I have been turning my plans over in my mind; and I think I shall remain quiet until I have done my little Christmas Book - that will be, perhap, about the middle of October. In November, I think I shall start, with my servant (I have a most admirable and useful fellow - a frenchman) for Verona, Mantua, Milan, Turin, Venice, Florence, Pisa, Leghorn &c. I shall come back here for Christmas, and remain here through January. In February, I think I shall start off again (attended as before) and taking the Steamboat to Civita Vecchia, go to Rome - from Rome to Naples - and from Naples to Mount AEtn, which I very much desire to see. Then I propose returning to Naples, and coming back here, direct by Steamer. For Easter Week, I design returning to Rome again; taking Mrs. Dickens and her sister with me, that time; then coming back here, picking up my caravan, starting off to Paris, and remaining there for a month or so, before I return to England. What do you think of that?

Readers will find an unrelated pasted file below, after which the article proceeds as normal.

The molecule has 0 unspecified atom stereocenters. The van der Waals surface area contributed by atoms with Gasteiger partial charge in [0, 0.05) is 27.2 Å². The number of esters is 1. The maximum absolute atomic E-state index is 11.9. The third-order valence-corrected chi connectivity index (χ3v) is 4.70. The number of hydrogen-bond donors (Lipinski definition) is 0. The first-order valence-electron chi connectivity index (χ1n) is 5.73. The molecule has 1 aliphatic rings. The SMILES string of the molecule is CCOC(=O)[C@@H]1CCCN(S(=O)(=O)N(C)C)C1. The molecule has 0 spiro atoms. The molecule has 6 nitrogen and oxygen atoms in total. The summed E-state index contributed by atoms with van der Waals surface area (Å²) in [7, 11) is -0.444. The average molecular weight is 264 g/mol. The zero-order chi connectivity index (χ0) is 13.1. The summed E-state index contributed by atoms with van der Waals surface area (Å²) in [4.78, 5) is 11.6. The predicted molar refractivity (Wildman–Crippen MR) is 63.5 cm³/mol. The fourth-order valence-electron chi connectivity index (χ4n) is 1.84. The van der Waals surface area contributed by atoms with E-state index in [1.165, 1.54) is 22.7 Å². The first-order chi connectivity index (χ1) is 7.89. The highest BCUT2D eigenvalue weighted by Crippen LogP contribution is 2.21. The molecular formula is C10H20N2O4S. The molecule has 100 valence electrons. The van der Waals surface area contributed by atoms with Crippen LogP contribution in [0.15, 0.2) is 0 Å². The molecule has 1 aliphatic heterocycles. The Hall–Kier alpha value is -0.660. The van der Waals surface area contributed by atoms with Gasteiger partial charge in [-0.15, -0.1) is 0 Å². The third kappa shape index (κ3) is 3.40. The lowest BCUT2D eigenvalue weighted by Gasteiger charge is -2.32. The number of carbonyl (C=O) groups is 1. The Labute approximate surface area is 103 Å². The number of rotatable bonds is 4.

Now is it not a pity that Maclise don't come here straightway, and see all this along with me? I feel that it would be of immense service to him; and the delight to me would be, of course, unspeakable. I believe that in his heart he thinks so too; but there never lived a man who had such an extraordinary difficulty in making up his mine to anything, as he has. I have observed indecision in many and divers men; but never in any one to one hundreth part of the extent to which it exists in him Do pour a broadside into him, dear Count D'Orsay. You have great influence with him. Stir him up with a pole as long as that dress cane you once gave me; and let us see if one of the eighteen spare beds in the Peschiere cannot be tenanted by an R.A.